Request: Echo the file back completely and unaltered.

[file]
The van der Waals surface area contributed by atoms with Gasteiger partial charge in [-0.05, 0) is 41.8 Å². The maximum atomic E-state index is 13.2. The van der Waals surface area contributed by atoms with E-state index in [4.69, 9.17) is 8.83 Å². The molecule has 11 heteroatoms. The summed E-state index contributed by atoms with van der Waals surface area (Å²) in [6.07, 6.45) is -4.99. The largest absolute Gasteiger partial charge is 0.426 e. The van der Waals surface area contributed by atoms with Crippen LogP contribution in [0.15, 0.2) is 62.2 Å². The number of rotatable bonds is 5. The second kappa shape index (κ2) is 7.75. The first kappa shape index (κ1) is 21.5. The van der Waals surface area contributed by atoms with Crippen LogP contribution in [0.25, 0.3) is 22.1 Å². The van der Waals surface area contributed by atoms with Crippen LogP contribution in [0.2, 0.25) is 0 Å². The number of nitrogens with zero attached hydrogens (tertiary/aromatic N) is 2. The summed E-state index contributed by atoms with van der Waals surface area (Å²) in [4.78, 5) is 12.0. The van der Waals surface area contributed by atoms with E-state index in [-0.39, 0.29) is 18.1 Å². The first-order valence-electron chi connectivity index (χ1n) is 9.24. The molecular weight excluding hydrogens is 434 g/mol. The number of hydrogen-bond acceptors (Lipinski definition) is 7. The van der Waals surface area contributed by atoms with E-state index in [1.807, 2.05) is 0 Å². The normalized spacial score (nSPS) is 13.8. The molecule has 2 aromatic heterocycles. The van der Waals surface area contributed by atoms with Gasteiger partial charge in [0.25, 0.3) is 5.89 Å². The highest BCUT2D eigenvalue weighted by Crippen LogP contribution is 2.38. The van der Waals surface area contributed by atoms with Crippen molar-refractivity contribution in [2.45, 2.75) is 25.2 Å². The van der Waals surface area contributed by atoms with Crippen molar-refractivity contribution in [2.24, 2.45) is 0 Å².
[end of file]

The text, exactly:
The van der Waals surface area contributed by atoms with Gasteiger partial charge in [-0.05, 0) is 41.8 Å². The maximum atomic E-state index is 13.2. The van der Waals surface area contributed by atoms with E-state index in [4.69, 9.17) is 8.83 Å². The molecule has 11 heteroatoms. The summed E-state index contributed by atoms with van der Waals surface area (Å²) in [6.07, 6.45) is -4.99. The largest absolute Gasteiger partial charge is 0.426 e. The van der Waals surface area contributed by atoms with Crippen LogP contribution in [0.15, 0.2) is 62.2 Å². The number of rotatable bonds is 5. The second kappa shape index (κ2) is 7.75. The first kappa shape index (κ1) is 21.5. The van der Waals surface area contributed by atoms with Crippen LogP contribution in [0.25, 0.3) is 22.1 Å². The van der Waals surface area contributed by atoms with Crippen LogP contribution in [0.2, 0.25) is 0 Å². The number of nitrogens with zero attached hydrogens (tertiary/aromatic N) is 2. The summed E-state index contributed by atoms with van der Waals surface area (Å²) in [4.78, 5) is 12.0. The van der Waals surface area contributed by atoms with E-state index in [-0.39, 0.29) is 18.1 Å². The first-order valence-electron chi connectivity index (χ1n) is 9.24. The molecular weight excluding hydrogens is 434 g/mol. The number of hydrogen-bond acceptors (Lipinski definition) is 7. The van der Waals surface area contributed by atoms with E-state index in [1.807, 2.05) is 0 Å². The normalized spacial score (nSPS) is 13.8. The molecule has 2 aromatic heterocycles. The van der Waals surface area contributed by atoms with Gasteiger partial charge in [0.25, 0.3) is 5.89 Å². The highest BCUT2D eigenvalue weighted by Crippen LogP contribution is 2.38. The van der Waals surface area contributed by atoms with Crippen molar-refractivity contribution in [2.45, 2.75) is 25.2 Å². The van der Waals surface area contributed by atoms with Crippen molar-refractivity contribution in [2.24, 2.45) is 0 Å².